co-authored with Jens von Bergmann and cross-posted at MountainMath
In this post we look at the most recent population (and household) estimates to see if we can detect any signals concerning how the COVID-19 pandemic may have impacted how (and where) we live. This is inherently tricky; lots of things changed during COVID times, including how well our normal methods of estimation work. That makes time series less reliable, even as we’re especially concerned with how conditions have changed. So in this post we attempt to pay special attention to what we can and can’t glean from the signals we’re receiving so far.
Population is the most basic unit of measurement for demographic data. But how do we know how many people live in a region at a given point in time? The short answer is: we don’t know exactly how many, unless we are talking about a highly regulated environment like a prison. Population is floating, constantly in motion, moving, getting born, or dying. But we generally don’t need exact counts insofar as good estimates will work just fine for most purposes.
So how do we estimate the population in a given region at a specific point in time? The simplest way is we count, and we do that every 5 years in the census. We’ll be getting estimates from 2021 soon! But even the census misses people (who are mostly asked to count themselves). And it occasionally counts people twice. Ultimately, it’s only an estimate. Which leads us to the question: how good of an estimate is it?
Census population coverage error
By how much does the census under or over-count people? We’ve got ways to estimate that. It starts with the Reverse Record Check. This is a post-census survey that aims to estimate over and undercoverage errors. Next the Record Check gets combined with the results from the Census Overcoverage Study that uses census responses to find possible instances where people have been counted multiple times. Administrative data from CRA tax returns aid in this process. The result is census under and overcoverage estimates. So far undercoverage always exceeds overcoverage, and so combining the two we can get a net undercoverage estimate.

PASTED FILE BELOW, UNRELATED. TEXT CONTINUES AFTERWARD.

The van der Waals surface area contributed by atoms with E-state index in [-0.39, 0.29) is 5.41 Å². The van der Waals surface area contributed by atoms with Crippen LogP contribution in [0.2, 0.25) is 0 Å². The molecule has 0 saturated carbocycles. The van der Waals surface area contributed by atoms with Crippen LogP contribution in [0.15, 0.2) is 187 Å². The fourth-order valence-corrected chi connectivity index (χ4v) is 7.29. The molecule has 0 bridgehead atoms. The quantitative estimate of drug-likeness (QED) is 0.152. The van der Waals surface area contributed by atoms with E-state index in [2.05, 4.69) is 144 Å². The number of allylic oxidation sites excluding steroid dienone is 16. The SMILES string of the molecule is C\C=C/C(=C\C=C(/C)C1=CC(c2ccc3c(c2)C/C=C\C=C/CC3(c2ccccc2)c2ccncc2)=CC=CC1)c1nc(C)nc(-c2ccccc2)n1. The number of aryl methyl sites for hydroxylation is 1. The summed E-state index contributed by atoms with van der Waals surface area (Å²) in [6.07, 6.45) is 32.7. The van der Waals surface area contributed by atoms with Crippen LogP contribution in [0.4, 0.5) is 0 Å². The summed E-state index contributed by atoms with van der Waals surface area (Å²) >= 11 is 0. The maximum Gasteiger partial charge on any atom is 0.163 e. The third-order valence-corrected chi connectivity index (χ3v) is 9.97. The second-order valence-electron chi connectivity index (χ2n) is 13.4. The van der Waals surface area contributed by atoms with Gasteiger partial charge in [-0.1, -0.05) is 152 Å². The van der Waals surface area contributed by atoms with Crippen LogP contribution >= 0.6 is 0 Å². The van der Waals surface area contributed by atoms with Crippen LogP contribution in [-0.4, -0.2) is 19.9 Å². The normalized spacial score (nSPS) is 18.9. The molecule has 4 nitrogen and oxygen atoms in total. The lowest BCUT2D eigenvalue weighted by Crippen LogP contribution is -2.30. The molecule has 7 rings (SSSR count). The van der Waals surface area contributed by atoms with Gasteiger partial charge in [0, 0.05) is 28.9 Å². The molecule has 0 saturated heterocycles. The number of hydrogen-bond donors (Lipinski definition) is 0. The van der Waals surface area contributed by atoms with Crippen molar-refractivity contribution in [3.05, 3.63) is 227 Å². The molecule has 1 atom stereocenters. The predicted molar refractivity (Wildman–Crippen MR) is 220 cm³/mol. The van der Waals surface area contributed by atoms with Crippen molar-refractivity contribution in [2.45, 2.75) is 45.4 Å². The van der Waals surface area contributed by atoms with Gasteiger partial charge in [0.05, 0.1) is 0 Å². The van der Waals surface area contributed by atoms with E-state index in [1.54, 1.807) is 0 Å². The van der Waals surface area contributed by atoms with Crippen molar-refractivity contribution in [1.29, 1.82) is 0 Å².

Statistics Canada works hard to get better at its job, and there have been changes in methods over time, continuously refining how to estimate these errors. Statistics Canada also breaks out reasons for overcoverage, the largest of which is that some kids live in and get reported as members of more than one household (hello dual custody!) But there are all kinds of reasons that it’s tricky to keep track of counting everyone once and only once as they move around.
Annual population estimates
What do we do in years when we don’t have a census? This was a major problem making it difficult to judge the effects of the 1918 pandemic; it occurred between censuses, along with a major Depression and World War. Sure would’ve been nice to have annual population estimates! Now we do. Basically, we use tax records to extrapolate forward from the census. When people file their taxes they give their address, and the T1 taxfiler data allows the count of taxfilers per census geography. Sort of… the details of assigning taxfiler address to census geographies are messy. Tax data also has information on family structure. For example, people with children may claim child benefits. This gets compiled into a richer dataset that contains information on “taxfilers and dependants”, called the T1FF taxfiler data.
T1 and T1FF data
In Canada everyone aged 15 and over is supposed to file a tax return. But not everyone does, and legal obligation is relaxed for those without taxes owing. The T1 and T1FF coverage gets estimated by comparing with demographic estimates (that again use T1FF tax data) anchored around the census. We can tell that over time the rate of people (of all ages) filing a tax return has increased.
Despite the rise in tax-filing, it’s worth noting that there are still a lot of people missed (a problem, for instance, in redesigning the CRA system to deliver benefits to those in need). Once the T1 data is processed to identify children and other dependants that did not file a return, we arrive at the T1FF file.
Now we notice a slight overcoverage of children, likely reflecting multiple people filing the same children as dependants (“That’s what we get when we use this denominator”). We also notice a persistent under-coverage for other age groups, especially young adults around university age. We can also assess provincial and territorial variation in T1FF coverage, where Yukon appears the farthest off the grid administratively speaking.
Annual population estimates (for real now)
We have seen that T1 and T1FF data give us a pretty good idea how many people live in an area, but it’s not really good enough to use that as population estimates, with the possible exception of well-claimed children. But how do we know that? What are the coverage estimates based on? This is where things get slightly tricky and might seem circular at first sight.